The catch? There is none, really. You’re free to go and marry your prince. No glass slippers required.

©Daria Kulesh

©Daria Kulesh – Official Vasilisa photo shoot by Elly Lucas Photographics; Crone & Queen outfits by Diamantequeen Designs

Tip 3: Don’t overdo it with gifts – you’ll end up high and dry. Literally.

The Caucasus has a reputation for extreme generosity and extravagant gift-giving. Yet, one of the ancient residents of this breathtaking, mountainous region took it too far and ended up with no palpable gratitude and an eternity of suffering. Warning: Sounds very much like the legend of Prometheus, but with an exotic twist. 

The Tale of Kurka the Nart

(Source: Batyr Malsagov, In the Country of Towers and Legends: Medieval Architecture of Ingushetia)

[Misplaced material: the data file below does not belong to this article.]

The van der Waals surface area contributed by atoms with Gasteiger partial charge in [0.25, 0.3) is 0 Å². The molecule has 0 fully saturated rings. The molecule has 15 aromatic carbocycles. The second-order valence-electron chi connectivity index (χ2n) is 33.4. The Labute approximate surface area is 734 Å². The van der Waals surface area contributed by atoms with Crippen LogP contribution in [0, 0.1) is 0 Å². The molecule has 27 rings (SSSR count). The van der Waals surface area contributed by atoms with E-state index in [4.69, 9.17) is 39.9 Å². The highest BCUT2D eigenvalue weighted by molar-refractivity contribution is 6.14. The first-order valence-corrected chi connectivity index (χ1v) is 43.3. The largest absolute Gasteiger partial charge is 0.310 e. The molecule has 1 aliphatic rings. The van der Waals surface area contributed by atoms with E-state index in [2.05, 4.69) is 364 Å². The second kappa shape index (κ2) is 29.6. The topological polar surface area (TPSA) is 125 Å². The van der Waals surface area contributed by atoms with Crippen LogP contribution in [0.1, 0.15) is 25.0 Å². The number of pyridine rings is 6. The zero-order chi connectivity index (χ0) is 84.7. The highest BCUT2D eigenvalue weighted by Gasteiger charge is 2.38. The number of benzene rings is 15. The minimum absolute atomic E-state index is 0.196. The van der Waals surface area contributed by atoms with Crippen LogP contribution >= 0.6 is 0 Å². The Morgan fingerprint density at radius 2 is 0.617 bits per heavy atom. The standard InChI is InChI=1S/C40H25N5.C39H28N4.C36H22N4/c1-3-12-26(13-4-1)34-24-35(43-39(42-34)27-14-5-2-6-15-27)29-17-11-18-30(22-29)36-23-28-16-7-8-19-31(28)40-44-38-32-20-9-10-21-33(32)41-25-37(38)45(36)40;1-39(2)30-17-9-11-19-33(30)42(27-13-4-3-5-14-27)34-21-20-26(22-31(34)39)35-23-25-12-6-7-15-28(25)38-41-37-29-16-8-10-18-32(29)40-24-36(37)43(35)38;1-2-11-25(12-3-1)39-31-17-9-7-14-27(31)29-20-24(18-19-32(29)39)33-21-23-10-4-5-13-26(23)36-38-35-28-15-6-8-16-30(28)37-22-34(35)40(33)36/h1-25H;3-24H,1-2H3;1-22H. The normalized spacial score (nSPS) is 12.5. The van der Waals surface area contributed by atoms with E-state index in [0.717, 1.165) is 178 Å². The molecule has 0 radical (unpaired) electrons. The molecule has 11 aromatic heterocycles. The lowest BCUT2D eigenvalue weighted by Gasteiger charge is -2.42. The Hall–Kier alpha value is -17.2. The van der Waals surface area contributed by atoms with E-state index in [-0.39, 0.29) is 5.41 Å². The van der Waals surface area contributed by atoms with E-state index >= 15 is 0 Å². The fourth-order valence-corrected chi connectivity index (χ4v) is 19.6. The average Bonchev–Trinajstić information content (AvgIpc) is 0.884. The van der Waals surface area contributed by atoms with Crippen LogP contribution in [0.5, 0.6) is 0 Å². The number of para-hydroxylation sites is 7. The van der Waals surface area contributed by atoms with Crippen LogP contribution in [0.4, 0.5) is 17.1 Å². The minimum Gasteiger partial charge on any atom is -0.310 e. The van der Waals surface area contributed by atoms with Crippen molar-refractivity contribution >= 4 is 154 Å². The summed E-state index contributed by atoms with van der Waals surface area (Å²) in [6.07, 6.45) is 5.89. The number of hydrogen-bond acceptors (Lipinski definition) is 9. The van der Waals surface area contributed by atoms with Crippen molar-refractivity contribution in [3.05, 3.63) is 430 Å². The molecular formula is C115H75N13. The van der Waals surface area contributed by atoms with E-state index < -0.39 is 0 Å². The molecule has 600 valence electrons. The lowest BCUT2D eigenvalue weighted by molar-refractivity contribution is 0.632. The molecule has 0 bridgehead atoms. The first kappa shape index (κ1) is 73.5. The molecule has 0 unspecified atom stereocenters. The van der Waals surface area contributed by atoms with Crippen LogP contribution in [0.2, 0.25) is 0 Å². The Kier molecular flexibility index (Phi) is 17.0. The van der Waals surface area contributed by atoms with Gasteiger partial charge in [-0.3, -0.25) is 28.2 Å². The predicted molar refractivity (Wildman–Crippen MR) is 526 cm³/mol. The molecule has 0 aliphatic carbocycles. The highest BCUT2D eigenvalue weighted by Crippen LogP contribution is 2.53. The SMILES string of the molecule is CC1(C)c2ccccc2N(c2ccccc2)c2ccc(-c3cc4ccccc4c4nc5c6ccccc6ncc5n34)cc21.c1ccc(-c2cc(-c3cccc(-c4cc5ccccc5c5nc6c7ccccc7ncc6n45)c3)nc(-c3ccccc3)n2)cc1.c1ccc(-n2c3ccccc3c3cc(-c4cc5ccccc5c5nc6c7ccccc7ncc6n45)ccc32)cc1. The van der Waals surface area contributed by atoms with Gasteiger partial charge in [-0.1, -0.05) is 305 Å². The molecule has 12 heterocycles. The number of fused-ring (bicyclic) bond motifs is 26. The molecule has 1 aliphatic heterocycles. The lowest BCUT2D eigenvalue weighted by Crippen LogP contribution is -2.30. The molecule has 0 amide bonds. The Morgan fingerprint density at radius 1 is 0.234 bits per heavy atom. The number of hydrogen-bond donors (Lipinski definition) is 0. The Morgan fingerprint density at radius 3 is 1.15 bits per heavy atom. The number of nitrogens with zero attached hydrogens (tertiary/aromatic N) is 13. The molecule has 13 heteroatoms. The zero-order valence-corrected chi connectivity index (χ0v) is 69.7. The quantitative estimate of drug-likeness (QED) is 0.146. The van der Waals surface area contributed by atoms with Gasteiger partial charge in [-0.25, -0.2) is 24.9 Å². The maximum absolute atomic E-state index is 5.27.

A long time ago, there lived a race of giants called the Narts, created by the Almighty Tka. They dwelled right at the foot of their god’s majestic sacred mountain Bashloam-Kort, so that their prayers and offerings would reach him quickly. Unfortunately, Tka was a greedy god – he demanded human sacrifices yet offered nothing in return. He had fat herds of sheep and plenty of reeds to build a roof over his big house, but he kept it all to himself at the impregnable summit of his mountain. The Narts, his creation, were left to freeze and starve, subsisting on whatever scraps they could find and dwelling in cold caves.